# Create a simple chat app

This how-to demonstrates a minimal chat app in js-ipfs entirely in the browser.

Here’s a quick demo of the app:

A quick demo of the browser chat app

The heading shows which user is chatting and has a status indicator in the top left to let you know what kind of connection you have.

Diagram of app with callouts.

  • Green means you're connected to the relay, even if it's via another peer.
  • Yellow means you're only seeing direct peers (no other peer in the middle).
  • Red means you have no peers (at least none using the chat application).

To see a live demo, start your ipfs daemon (open IPFS Desktop or enter ipfs daemon in the CLI) and have a chat buddy do the same. Then you can both open the live demo (opens new window) and chat. Once our chat app gets some traction, you’ll be able to make new friends on the network.

# How it works

To get a minimal chat app going in your browser, you can download a copy of the chat app code, run the daemon, and open index.html (instructions below).

To test and deploy your own version with your own nodes (recommended for deployments), follow the setup below for:

Besides IPFS (with CIDv1) and JavaScript, our chat app uses these technologies:

# Getting the code

There are two ways to get the code: You can download it or you can clone or fork TheDiscordian/browser-ipfs-chat (opens new window) from GitHub.

To download the code:

  1. In the CLI, start your daemon with: ipfs daemon

  2. In another instance of the CLI, get the chat app code directory with:

    ipfs get bafybeia5f2yk6td7ciroeped2uwfivo333b524t3zmoderfhl3xn7wi7aa
    
  3. Change directories:

    cd bafybeia5f2yk6td7ciroeped2uwfivo333b524t3zmoderfhl3xn7wi7aa
    
  4. Use open index.html to see it in the browser.

A tab with the app opens and you’ll automatically begin connecting to nodes and looking for peers! Your home folder will contain the new directory with the html, bootstrap, and js files.

To test and deploy your own version, you’ll be editing index.html.

Let's take a look at how this works.

# Peer discovery and connectivity

Browsers don’t automatically provide discovery and connectivity, so, without the code we provide, you can't listen for new peers and get access to the navigation system that the distributed hash table (DHT) (opens new window) provides. Our chat app provides discovery and connectivity in two ways:

This diagram demonstrates what a three-user network can look like.

Network graph showing the paths nodes can use to discover and communicate with each other

The browser nodes can communicate with Kubo as well, so BrowserC doesn't have to be a browser at all, but instead could be a Kubo node!

# WebRTC-Star

We use WebRTC-Star (opens new window) nodes to help discover other peers to connect with directly, browser-to-browser. We use the js-ipfs (opens new window) and Bootstrap libraries. For Bootstrap, we’re only using minified CSS. If you want a newer version of js-ipfs (opens new window), you can use the latest version available (opens new window) from JSDelivr.

If you're familiar with the concept of STUN (opens new window), it might be helpful to think of WebRTC-Star nodes as conceptually similar. Effectively, each connecting node is given a WebRTC-Star multiaddress (opens new window) that other nodes can use to discover and connect to your browser directly. This means that if you peer with someone using the star node, and the star node goes offline, you remain connected!

# Usage

Here’s how we connect to a star node, in the <script> of the html files:

ipfs = await Ipfs.create({
    repo: 'ok' + Math.random(), // random so we get a new peerid every time, useful for testing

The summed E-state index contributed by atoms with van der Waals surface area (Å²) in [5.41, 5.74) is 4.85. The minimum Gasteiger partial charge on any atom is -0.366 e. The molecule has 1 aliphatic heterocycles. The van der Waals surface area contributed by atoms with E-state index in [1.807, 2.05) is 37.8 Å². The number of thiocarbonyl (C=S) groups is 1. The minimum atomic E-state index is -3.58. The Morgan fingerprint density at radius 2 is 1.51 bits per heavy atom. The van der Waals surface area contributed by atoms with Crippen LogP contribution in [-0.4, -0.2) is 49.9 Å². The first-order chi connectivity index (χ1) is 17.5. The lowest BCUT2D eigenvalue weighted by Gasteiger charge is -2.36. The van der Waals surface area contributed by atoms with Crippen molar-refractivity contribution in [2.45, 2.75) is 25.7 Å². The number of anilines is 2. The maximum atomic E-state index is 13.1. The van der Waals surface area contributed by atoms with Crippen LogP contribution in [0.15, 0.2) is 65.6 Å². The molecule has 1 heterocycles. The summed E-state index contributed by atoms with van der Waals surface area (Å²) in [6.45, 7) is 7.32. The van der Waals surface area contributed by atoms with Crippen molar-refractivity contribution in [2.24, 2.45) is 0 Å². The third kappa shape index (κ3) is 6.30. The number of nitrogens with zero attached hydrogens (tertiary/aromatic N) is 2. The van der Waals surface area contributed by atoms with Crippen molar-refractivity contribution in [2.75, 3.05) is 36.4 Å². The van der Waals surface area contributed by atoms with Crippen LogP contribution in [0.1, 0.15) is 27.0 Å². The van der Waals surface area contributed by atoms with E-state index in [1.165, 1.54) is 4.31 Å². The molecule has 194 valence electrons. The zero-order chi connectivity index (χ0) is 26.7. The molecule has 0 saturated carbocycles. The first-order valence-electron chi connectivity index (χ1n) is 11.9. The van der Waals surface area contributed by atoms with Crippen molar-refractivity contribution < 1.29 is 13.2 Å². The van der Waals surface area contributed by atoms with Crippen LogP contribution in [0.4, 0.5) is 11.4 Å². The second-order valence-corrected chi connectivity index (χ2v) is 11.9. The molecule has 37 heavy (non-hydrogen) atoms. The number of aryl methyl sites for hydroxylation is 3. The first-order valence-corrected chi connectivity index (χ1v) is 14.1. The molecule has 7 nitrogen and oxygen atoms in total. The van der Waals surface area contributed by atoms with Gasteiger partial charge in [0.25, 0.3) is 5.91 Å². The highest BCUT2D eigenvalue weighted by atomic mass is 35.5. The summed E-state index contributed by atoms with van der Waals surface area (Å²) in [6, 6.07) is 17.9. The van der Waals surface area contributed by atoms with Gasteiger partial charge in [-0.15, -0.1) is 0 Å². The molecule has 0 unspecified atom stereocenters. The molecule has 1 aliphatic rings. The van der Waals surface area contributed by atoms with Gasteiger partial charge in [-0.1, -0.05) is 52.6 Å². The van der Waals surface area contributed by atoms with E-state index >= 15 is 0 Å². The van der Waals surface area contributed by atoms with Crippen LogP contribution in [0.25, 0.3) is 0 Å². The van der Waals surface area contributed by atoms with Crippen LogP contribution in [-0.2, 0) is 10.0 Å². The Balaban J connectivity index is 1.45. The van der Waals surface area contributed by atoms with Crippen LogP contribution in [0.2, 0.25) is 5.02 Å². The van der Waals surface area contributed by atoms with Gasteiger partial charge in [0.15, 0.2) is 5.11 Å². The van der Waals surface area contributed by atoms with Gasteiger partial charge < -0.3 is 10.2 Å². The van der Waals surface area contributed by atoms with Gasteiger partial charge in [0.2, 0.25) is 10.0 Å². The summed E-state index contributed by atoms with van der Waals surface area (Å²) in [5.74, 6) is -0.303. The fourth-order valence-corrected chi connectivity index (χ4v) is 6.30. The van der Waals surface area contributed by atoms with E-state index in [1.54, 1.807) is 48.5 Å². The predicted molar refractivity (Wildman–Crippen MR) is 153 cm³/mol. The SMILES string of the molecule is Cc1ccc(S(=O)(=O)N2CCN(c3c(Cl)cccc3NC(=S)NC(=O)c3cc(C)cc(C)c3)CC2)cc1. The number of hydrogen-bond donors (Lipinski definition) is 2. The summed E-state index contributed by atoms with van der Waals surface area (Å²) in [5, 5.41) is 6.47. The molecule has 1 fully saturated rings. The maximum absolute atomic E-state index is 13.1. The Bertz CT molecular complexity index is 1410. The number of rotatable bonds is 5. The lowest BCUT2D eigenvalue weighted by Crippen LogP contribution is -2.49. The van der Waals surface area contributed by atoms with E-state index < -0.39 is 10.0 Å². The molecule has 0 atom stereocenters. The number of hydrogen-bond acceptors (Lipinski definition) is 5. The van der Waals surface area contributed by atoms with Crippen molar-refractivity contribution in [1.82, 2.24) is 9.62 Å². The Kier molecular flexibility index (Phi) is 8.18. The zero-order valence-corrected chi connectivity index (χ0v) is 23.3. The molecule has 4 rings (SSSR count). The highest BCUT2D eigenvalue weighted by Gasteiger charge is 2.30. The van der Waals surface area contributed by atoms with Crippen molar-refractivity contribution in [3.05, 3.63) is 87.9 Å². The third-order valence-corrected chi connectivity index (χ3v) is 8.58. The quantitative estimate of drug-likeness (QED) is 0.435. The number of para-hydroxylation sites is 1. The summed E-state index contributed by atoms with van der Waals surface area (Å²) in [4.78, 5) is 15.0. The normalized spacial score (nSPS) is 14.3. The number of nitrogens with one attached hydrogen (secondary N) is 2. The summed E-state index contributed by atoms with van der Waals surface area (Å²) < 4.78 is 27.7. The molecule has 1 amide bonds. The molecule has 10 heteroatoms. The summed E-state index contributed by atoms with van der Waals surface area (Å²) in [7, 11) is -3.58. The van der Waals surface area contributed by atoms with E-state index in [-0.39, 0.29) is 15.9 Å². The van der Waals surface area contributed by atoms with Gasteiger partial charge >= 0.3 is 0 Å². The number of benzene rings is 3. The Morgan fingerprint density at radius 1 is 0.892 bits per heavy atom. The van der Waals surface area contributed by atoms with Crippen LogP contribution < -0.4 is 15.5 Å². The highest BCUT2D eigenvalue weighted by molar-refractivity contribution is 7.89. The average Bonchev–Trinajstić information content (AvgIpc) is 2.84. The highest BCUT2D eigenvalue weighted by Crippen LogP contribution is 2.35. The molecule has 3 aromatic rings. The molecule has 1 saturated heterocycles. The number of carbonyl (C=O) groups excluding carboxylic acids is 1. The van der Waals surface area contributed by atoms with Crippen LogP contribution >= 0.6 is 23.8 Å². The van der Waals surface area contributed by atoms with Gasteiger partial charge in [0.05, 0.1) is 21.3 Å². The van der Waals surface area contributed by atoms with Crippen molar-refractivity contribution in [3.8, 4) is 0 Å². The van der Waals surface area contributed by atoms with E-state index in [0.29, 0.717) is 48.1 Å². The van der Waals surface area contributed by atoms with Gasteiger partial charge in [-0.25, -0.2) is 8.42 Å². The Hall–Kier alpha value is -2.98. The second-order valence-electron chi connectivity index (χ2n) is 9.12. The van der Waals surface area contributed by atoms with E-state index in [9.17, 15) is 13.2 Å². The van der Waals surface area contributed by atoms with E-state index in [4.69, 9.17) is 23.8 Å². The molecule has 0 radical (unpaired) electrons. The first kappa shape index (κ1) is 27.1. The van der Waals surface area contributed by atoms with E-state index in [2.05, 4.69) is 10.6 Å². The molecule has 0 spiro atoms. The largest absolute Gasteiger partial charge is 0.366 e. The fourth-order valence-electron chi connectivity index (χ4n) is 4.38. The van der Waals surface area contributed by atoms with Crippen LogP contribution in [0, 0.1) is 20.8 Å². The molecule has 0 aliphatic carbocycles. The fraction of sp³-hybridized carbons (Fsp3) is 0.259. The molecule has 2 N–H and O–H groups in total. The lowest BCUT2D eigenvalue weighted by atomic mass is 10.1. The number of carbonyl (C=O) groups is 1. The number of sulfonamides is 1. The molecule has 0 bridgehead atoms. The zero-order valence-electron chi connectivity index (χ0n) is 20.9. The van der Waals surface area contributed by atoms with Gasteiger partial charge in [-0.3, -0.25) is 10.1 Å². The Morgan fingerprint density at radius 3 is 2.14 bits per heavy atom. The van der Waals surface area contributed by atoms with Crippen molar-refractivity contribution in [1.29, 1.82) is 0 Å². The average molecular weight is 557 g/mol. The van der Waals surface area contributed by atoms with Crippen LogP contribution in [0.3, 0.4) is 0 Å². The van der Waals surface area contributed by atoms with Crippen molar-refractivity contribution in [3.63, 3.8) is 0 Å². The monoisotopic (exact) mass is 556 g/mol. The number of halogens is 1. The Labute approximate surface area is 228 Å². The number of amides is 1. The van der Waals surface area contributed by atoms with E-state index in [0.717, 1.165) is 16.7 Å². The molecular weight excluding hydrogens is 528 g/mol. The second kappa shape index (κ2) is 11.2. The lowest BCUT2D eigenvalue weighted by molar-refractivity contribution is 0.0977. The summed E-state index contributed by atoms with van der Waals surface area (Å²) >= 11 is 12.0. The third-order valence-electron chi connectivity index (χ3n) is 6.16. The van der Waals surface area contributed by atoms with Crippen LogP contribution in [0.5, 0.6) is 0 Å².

config: {
        Addresses: {
            Swarm: [
                '/dns4/star.thedisco.zone/tcp/9090/wss/p2p-webrtc-star',
                '/dns6/star.thedisco.zone/tcp/9090/wss/p2p-webrtc-star'
            ]
        },
    }
});

# Setup

Please note that this how-to uses example star nodes — however, those won't necessarily always be accessible. Currently it's important to either find a reliable star node or host your own. You can host your own by following the instructions for a native setup (opens new window) or for a Docker container (opens new window) which includes Nginx (for SSL). If you opt for the native setup, we cover the Nginx reverse proxy process and SSL cert retrieval later in this post.

# p2p-circuit

WARNING

This section is currently only relevant for Kubo versions before v0.11.0 as it's about circuit relay v1. There is currently no solution available to directly replace it, though most of the work has been completed (opens new window).

WebRTC-Star is a very clean and effective method of P2P communications; however, sometimes NATs get in the way, so we use p2p-circuit (opens new window) to get around that.

Using p2p-circuit is helpful for peers behind tricky NATs (or a VPN, or anything really). If you're familiar with TURN (opens new window), it might be useful to think of the relaying of p2p-circuit as something similar.

# Usage

Once all the services for p2p-circuit are put together, connecting to the node can be achieved in a few different ways.

First, to connect on startup to only our node(s):

ipfs = await Ipfs.create({
    config: {
        Bootstrap: \[
            '/dns6/ipfs.thedisco.zone/tcp/4430/wss/p2p/12D3KooWChhhfGdB9GJy1GbhghAAKCUR99oCymMEVS4eUcEy67nt',
            '/dns4/ipfs.thedisco.zone/tcp/4430/wss/p2p/12D3KooWChhhfGdB9GJy1GbhghAAKCUR99oCymMEVS4eUcEy67nt'
        \]
}});

Or you can add your own after, then manually initiate the connection:

await ipfs.bootstrap.add('/dns6/ipfs.thedisco.zone/tcp/4430/wss/p2p/12D3KooWChhhfGdB9GJy1GbhghAAKCUR99oCymMEVS4eUcEy67nt');
await ipfs.swarm.connect('/dns6/ipfs.thedisco.zone/tcp/4430/wss/p2p/12D3KooWChhhfGdB9GJy1GbhghAAKCUR99oCymMEVS4eUcEy67nt');
await ipfs.bootstrap.add('/dns4/ipfs.thedisco.zone/tcp/4430/wss/p2p/12D3KooWChhhfGdB9GJy1GbhghAAKCUR99oCymMEVS4eUcEy67nt');
await ipfs.swarm.connect('/dns4/ipfs.thedisco.zone/tcp/4430/wss/p2p/12D3KooWChhhfGdB9GJy1GbhghAAKCUR99oCymMEVS4eUcEy67nt');